La Vuelta offers 6 flat stages, 13 hilly or mountain stages, 1 team time trial and 1 individual time trial.
The Vuelta kicks off at Puerto Banus on the Costa del Sol with a team time trial in 7.4 kilometres. The next day stage 2 brings the first top-finish at the Camenito del Rey. Basically this is a newly constructed walkway along the El Chorro gorge, so in fact the finish is at the Alto de la Mesa, a 3rd category climb. In stage 3 the peloton races from Mijas to Malaga for a bunch sprint and the 4th stage brings a tricky finale in the beautiful white village of Vejer de la Frontera.
The first week totals four top-finishes. The toughest is in stage 7, after a 20-kilometres climb in the Alpujarras on a narrow and twisting road.
After the first rest day in Andorra, the drivers are stretched to the maximum in a stage entirely in the small Pyrenean mountain state. In 138 kilometres stage 11 may not be the longest ever, still the riders are to climb 5,200 vertical metres. The final climb is the 15-kilometre ascent up to Els Cortals Encamp.
That’s basically the way the second week of racing will unfold. Four of six successive stages will bring a top-finish. Apart from the Andorra-stage, stages 14 and 16 are to be feared.
The 14th stage finishes at the Fuente del Chivo, a 21.5 kilometres climb at 5%. The last kilometre is 9% and the steepest section is 19%.
The 16th stage leads to the Ermita del Alba. The ascent is 7 kilometres at 11.2%. The chapel at the top could come in handy since the last kilometre goes up by more than 20%.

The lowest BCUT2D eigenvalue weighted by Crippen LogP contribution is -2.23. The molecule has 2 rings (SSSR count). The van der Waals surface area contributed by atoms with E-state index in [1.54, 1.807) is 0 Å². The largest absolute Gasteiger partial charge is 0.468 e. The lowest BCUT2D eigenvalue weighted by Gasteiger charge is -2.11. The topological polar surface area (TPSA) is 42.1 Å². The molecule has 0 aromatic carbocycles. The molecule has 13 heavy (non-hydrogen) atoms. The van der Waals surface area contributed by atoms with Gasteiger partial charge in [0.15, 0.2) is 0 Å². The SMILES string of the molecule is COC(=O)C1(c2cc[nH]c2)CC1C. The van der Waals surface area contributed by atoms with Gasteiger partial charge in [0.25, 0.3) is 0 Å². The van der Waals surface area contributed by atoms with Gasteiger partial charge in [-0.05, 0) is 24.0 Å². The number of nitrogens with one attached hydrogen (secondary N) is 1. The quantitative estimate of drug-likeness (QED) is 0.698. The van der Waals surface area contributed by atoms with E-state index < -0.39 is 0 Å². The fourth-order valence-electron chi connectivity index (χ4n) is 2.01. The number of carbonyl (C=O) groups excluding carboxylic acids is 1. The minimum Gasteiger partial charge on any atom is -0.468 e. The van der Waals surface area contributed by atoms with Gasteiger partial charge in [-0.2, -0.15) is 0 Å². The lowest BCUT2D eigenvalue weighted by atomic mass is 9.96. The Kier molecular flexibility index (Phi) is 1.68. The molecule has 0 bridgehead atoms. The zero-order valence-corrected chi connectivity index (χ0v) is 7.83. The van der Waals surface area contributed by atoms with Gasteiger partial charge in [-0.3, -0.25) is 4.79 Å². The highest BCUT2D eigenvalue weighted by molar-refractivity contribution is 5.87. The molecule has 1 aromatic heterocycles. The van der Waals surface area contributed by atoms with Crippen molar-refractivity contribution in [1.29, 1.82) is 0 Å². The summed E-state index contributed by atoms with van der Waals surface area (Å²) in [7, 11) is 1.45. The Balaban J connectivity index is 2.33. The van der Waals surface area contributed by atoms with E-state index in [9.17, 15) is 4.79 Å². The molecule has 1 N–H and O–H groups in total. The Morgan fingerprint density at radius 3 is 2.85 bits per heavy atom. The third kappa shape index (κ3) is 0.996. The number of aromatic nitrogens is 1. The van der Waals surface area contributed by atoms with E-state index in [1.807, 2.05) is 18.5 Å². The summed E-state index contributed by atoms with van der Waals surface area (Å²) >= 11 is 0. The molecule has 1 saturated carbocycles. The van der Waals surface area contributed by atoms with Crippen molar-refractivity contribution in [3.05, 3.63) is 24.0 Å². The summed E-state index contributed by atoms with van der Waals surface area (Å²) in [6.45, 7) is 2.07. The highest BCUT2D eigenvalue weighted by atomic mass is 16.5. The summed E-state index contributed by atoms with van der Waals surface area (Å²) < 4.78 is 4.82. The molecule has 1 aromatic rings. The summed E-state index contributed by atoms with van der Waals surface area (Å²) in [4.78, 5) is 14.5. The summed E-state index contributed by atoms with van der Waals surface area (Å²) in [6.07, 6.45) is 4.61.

The closing week opens with an individual time trial – 39 flat kilometres in Burgos. Interestingly enough the other stages in the last week are ‘flat’ also – at least, in Spanish terms. This means GC-riders will have to attack in the first two weeks of racing. Another interesting thing will be to see which sprinters have survived the mountains and are able to go for glory in the last stages.
Stage 20 offers four 1st category mountains, so it’s the last chance for GC-riders to do business. However, because the arrival is downhill, it won’t be an easy task.
New mountains in the Vuelta
Old acquaintances like the l’Angliru, Bola del Mundo and Lagos de Covadonga are not in the 2015 road-book. Most top-finishes and mountains in the 2015 Vuelta are new.
The race closes at September 13 with an evening stage to Madrid.
Click here for the full stage schedule.
Vuelta 2015: Route, profiles and more
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